of getting your poetry published. Pick up a copy at The Book Collector or
write to me (include snail address) and I'll send you one. Free!


Now available at The Book Collector, 1008 24th St., Sacramento:
A new chapbook from Brad Buchanan (The War Groom)
and a new Rattlesnake LittleBook from
William S. Gainer: Joining the Demented.

WTF!!: The third issue of WTF, the free quarterly journal from
Poetry Unplugged at Luna's Cafe that is edited by frank andrick,
is now available at The Book Collector,
or send me two bux and I'll mail you one.

Deadline for Issue #4 was Oct. 15;
it'll be released at Luna's on Thursday, Nov. 19.
Next deadline (for Issue #5) is Jan. 15.

Submission guidelines are the same as for the Snake, but send your poems, photos, smallish art or prose pieces (500 words or less) to (attachments preferred) or, if you’re snailing,
to P.O. Box 762, Pollock Pines, CA 95726 (clearly marked for WTF).

And be forewarned: this publication is for adults only, so you must be
over 18 years of age to submit. (More info at

Then gear up the flivver for a ROAD TRIP on Monday, Oct. 26 at 7:30 PM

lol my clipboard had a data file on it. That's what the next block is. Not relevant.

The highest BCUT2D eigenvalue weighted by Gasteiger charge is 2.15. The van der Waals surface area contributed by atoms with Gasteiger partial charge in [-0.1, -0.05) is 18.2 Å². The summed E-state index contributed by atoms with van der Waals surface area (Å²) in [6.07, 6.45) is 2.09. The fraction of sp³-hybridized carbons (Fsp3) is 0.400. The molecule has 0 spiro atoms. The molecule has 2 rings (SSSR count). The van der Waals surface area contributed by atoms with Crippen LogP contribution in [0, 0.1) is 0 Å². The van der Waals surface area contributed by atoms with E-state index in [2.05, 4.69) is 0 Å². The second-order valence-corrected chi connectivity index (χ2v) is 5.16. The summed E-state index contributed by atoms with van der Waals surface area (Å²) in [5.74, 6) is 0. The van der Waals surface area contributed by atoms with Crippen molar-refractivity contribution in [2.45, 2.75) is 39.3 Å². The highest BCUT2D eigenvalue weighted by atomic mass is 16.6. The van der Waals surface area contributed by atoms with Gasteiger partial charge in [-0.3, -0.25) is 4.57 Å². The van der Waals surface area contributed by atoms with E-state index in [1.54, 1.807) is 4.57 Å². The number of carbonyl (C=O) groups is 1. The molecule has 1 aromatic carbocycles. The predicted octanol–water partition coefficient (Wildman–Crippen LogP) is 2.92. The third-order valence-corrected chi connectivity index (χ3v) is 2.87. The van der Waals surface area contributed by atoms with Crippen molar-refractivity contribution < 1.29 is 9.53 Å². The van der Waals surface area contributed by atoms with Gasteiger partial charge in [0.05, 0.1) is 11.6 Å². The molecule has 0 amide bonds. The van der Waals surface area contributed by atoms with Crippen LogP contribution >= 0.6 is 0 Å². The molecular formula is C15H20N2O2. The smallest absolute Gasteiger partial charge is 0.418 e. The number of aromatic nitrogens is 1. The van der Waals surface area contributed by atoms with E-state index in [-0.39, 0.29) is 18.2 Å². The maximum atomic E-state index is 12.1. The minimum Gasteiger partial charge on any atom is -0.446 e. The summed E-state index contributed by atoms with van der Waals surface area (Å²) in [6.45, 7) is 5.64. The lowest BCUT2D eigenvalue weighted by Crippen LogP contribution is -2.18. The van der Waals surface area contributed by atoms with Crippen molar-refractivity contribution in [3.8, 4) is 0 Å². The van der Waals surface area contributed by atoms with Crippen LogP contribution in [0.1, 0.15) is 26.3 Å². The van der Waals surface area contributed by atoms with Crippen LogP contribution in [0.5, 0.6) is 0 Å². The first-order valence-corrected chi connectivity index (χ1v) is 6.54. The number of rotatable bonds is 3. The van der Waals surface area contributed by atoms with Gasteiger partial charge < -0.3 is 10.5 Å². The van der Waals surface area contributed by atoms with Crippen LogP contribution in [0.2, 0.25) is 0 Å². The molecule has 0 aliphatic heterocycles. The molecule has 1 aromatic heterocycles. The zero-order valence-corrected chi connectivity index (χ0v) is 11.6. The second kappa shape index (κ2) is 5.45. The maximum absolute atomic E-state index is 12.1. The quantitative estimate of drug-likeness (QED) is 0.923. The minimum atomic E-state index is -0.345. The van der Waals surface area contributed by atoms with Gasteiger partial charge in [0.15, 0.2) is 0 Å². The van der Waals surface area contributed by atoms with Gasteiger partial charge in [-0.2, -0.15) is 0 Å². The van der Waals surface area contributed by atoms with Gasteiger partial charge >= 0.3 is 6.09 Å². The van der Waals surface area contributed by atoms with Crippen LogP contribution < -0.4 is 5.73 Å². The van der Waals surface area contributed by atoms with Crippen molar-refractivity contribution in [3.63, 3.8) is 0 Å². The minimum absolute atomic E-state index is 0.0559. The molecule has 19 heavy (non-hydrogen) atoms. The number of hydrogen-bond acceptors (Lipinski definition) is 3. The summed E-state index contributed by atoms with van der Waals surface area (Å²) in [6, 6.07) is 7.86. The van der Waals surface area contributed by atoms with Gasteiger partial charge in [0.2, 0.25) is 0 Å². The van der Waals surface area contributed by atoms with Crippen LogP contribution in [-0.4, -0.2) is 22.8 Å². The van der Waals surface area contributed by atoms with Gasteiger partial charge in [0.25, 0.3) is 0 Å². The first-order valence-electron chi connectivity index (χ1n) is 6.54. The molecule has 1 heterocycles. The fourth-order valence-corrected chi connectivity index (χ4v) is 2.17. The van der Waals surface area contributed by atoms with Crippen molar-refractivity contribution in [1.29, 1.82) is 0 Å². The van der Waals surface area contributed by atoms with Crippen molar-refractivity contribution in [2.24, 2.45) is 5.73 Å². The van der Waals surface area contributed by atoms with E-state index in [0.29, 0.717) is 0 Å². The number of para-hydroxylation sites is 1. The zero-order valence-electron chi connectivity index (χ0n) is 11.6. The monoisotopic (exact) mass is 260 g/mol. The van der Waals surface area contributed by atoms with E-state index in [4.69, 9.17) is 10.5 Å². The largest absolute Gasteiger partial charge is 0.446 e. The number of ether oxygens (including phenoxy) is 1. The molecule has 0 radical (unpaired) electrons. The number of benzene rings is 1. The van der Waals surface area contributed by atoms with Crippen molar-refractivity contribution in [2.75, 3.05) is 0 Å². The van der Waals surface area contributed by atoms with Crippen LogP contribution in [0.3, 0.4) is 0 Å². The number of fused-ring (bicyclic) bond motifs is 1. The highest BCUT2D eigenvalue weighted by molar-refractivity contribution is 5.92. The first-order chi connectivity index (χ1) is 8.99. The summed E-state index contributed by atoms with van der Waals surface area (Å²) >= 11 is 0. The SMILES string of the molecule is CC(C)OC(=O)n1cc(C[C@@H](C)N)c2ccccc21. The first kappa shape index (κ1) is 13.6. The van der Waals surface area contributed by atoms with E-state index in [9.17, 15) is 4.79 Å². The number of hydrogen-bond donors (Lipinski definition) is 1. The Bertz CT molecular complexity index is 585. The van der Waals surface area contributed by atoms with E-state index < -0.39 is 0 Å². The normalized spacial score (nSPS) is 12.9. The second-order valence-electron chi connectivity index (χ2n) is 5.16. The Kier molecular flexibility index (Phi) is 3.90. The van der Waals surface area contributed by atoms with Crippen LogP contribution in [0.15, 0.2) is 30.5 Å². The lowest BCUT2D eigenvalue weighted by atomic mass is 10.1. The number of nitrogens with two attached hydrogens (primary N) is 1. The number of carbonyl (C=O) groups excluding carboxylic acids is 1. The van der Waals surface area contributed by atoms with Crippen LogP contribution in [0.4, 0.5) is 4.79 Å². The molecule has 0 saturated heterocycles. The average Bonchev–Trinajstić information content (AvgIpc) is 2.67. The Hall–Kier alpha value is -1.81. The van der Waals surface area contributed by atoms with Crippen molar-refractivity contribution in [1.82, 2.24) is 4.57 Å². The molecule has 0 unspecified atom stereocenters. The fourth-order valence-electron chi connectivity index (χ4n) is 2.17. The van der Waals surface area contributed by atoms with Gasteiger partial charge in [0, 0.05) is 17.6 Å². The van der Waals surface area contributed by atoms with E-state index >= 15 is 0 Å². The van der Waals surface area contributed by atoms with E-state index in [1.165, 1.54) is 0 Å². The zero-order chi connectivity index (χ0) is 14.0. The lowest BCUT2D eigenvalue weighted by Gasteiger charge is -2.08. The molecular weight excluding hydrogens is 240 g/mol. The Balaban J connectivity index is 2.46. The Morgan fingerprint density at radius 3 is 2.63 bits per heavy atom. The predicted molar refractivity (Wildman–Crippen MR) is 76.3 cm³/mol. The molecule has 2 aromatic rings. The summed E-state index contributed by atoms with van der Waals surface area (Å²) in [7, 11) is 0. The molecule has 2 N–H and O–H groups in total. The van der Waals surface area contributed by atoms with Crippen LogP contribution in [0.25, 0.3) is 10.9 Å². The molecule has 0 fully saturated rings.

as we all travel over to HQ for the Arts, 25th & R Sts., Sacramento
for Rattlesnake Press's release of the new SPC anthology,
Keepers of the Flame: The First 30 Years of the Sacramento Poetry Center.
Editor-in-Chief Mary Zeppa and her helpers have put together
many, many documents and photos
from SPC's history, and the resulting anthology (and SPC's 30th anniversary!)
will be celebrated that night. Be there!


Join us on Wednesday, November 11
for a new chapbook from Dawn DiBartolo (Secrets of a Violet Sky);
Rattlesnake Reprint #2, this one from frank andrick (Triptych);
plus our 2010 calendar from Katy Brown (Wind in the Yarrow)!
That's 7:30 PM at The Book Collector. Be there!


Medusa encourages poets of all ilk and ages to send their POETRY, PHOTOS and ART, as well as announcements of Northern California poetry events, to (or snail ‘em to P.O. Box 762, Pollock Pines, CA 95726) for posting on this daily Snake blog. Rights remain with the poets. Previously-published poems are okay for Medusa’s Kitchen, as long as you own the rights. (Please cite publication.) Medusa cannot vouch for the moral fiber of other publications, contests, etc. that she lists, however, so submit to them at your own risk. For more info about the Snake Empire, including guidelines for submitting to or obtaining our publications, click on the link to the right of this column: Rattlesnake Press ( And be sure to sign up for Snakebytes, our monthly e-newsletter that will keep you up-to-date on all our ophidian chicanery.